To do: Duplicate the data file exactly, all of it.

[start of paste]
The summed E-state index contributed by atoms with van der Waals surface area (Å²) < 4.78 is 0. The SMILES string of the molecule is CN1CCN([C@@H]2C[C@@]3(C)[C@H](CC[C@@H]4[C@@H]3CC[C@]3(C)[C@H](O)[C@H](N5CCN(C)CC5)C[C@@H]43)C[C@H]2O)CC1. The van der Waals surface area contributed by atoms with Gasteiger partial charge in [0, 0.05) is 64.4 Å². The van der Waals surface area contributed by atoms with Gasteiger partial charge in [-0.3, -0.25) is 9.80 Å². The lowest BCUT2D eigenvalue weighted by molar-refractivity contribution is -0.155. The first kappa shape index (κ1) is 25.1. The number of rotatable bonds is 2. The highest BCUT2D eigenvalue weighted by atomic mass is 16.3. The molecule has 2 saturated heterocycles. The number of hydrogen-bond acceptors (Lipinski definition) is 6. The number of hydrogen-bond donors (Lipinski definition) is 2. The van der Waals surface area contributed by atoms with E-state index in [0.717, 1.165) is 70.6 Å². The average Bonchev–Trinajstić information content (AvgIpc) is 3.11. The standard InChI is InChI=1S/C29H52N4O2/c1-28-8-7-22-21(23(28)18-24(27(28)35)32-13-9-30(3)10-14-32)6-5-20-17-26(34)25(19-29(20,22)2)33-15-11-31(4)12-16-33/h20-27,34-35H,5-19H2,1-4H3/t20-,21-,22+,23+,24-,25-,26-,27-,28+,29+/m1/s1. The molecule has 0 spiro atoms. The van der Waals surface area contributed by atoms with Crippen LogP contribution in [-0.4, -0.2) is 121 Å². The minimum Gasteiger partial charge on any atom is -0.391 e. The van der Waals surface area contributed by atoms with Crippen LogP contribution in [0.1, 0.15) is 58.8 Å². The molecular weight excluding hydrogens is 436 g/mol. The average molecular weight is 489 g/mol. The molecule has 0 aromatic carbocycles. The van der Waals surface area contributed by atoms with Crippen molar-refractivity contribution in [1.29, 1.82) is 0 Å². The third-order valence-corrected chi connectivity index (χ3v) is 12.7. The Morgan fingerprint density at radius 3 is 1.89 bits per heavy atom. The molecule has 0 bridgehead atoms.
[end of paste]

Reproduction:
The summed E-state index contributed by atoms with van der Waals surface area (Å²) < 4.78 is 0. The SMILES string of the molecule is CN1CCN([C@@H]2C[C@@]3(C)[C@H](CC[C@@H]4[C@@H]3CC[C@]3(C)[C@H](O)[C@H](N5CCN(C)CC5)C[C@@H]43)C[C@H]2O)CC1. The van der Waals surface area contributed by atoms with Gasteiger partial charge in [0, 0.05) is 64.4 Å². The van der Waals surface area contributed by atoms with Gasteiger partial charge in [-0.3, -0.25) is 9.80 Å². The lowest BCUT2D eigenvalue weighted by molar-refractivity contribution is -0.155. The first kappa shape index (κ1) is 25.1. The number of rotatable bonds is 2. The highest BCUT2D eigenvalue weighted by atomic mass is 16.3. The molecule has 2 saturated heterocycles. The number of hydrogen-bond acceptors (Lipinski definition) is 6. The number of hydrogen-bond donors (Lipinski definition) is 2. The van der Waals surface area contributed by atoms with E-state index in [0.717, 1.165) is 70.6 Å². The average Bonchev–Trinajstić information content (AvgIpc) is 3.11. The standard InChI is InChI=1S/C29H52N4O2/c1-28-8-7-22-21(23(28)18-24(27(28)35)32-13-9-30(3)10-14-32)6-5-20-17-26(34)25(19-29(20,22)2)33-15-11-31(4)12-16-33/h20-27,34-35H,5-19H2,1-4H3/t20-,21-,22+,23+,24-,25-,26-,27-,28+,29+/m1/s1. The molecule has 0 spiro atoms. The van der Waals surface area contributed by atoms with Crippen LogP contribution in [-0.4, -0.2) is 121 Å². The minimum Gasteiger partial charge on any atom is -0.391 e. The van der Waals surface area contributed by atoms with Crippen LogP contribution in [0.1, 0.15) is 58.8 Å². The molecular weight excluding hydrogens is 436 g/mol. The average molecular weight is 489 g/mol. The molecule has 0 aromatic carbocycles. The van der Waals surface area contributed by atoms with Crippen molar-refractivity contribution in [1.29, 1.82) is 0 Å². The third-order valence-corrected chi connectivity index (χ3v) is 12.7. The Morgan fingerprint density at radius 3 is 1.89 bits per heavy atom. The molecule has 0 bridgehead atoms.